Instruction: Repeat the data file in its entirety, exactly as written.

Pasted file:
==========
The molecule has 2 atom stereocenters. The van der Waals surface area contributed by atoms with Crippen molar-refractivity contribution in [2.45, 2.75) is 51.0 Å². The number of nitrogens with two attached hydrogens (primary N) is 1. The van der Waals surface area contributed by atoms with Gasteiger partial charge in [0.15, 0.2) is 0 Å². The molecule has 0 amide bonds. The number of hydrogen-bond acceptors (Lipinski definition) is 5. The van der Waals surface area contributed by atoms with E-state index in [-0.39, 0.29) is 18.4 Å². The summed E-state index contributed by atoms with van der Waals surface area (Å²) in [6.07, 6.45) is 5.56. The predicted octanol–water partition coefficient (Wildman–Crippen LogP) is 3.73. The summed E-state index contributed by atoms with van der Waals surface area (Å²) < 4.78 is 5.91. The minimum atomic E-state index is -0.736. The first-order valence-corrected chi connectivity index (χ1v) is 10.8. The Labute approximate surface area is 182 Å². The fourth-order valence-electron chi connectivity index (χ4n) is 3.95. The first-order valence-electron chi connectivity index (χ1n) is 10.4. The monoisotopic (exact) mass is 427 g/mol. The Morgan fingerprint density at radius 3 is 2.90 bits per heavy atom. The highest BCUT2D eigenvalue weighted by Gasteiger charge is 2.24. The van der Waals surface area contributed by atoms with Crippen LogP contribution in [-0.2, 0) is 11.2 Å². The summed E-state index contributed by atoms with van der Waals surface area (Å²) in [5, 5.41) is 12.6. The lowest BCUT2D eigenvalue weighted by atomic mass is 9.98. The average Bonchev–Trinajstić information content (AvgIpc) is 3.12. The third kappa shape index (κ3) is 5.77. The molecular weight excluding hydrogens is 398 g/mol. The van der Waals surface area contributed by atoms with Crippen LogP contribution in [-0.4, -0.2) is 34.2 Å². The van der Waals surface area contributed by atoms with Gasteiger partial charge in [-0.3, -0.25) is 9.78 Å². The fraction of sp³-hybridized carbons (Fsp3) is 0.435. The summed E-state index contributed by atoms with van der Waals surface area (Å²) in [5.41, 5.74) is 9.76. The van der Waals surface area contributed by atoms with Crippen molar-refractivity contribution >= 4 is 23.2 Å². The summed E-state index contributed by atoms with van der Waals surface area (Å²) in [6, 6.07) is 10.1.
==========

The molecule has 2 atom stereocenters. The van der Waals surface area contributed by atoms with Crippen molar-refractivity contribution in [2.45, 2.75) is 51.0 Å². The number of nitrogens with two attached hydrogens (primary N) is 1. The van der Waals surface area contributed by atoms with Gasteiger partial charge in [0.15, 0.2) is 0 Å². The molecule has 0 amide bonds. The number of hydrogen-bond acceptors (Lipinski definition) is 5. The van der Waals surface area contributed by atoms with E-state index in [-0.39, 0.29) is 18.4 Å². The summed E-state index contributed by atoms with van der Waals surface area (Å²) in [6.07, 6.45) is 5.56. The predicted octanol–water partition coefficient (Wildman–Crippen LogP) is 3.73. The summed E-state index contributed by atoms with van der Waals surface area (Å²) < 4.78 is 5.91. The minimum atomic E-state index is -0.736. The first-order valence-corrected chi connectivity index (χ1v) is 10.8. The Labute approximate surface area is 182 Å². The fourth-order valence-electron chi connectivity index (χ4n) is 3.95. The first-order valence-electron chi connectivity index (χ1n) is 10.4. The monoisotopic (exact) mass is 427 g/mol. The Morgan fingerprint density at radius 3 is 2.90 bits per heavy atom. The highest BCUT2D eigenvalue weighted by Gasteiger charge is 2.24. The van der Waals surface area contributed by atoms with Crippen LogP contribution in [-0.2, 0) is 11.2 Å². The summed E-state index contributed by atoms with van der Waals surface area (Å²) in [5, 5.41) is 12.6. The lowest BCUT2D eigenvalue weighted by atomic mass is 9.98. The average Bonchev–Trinajstić information content (AvgIpc) is 3.12. The third kappa shape index (κ3) is 5.77. The molecular weight excluding hydrogens is 398 g/mol. The van der Waals surface area contributed by atoms with Crippen LogP contribution in [-0.4, -0.2) is 34.2 Å². The van der Waals surface area contributed by atoms with Gasteiger partial charge in [-0.3, -0.25) is 9.78 Å². The fraction of sp³-hybridized carbons (Fsp3) is 0.435. The summed E-state index contributed by atoms with van der Waals surface area (Å²) in [5.41, 5.74) is 9.76. The van der Waals surface area contributed by atoms with Crippen molar-refractivity contribution >= 4 is 23.2 Å². The summed E-state index contributed by atoms with van der Waals surface area (Å²) in [6, 6.07) is 10.1.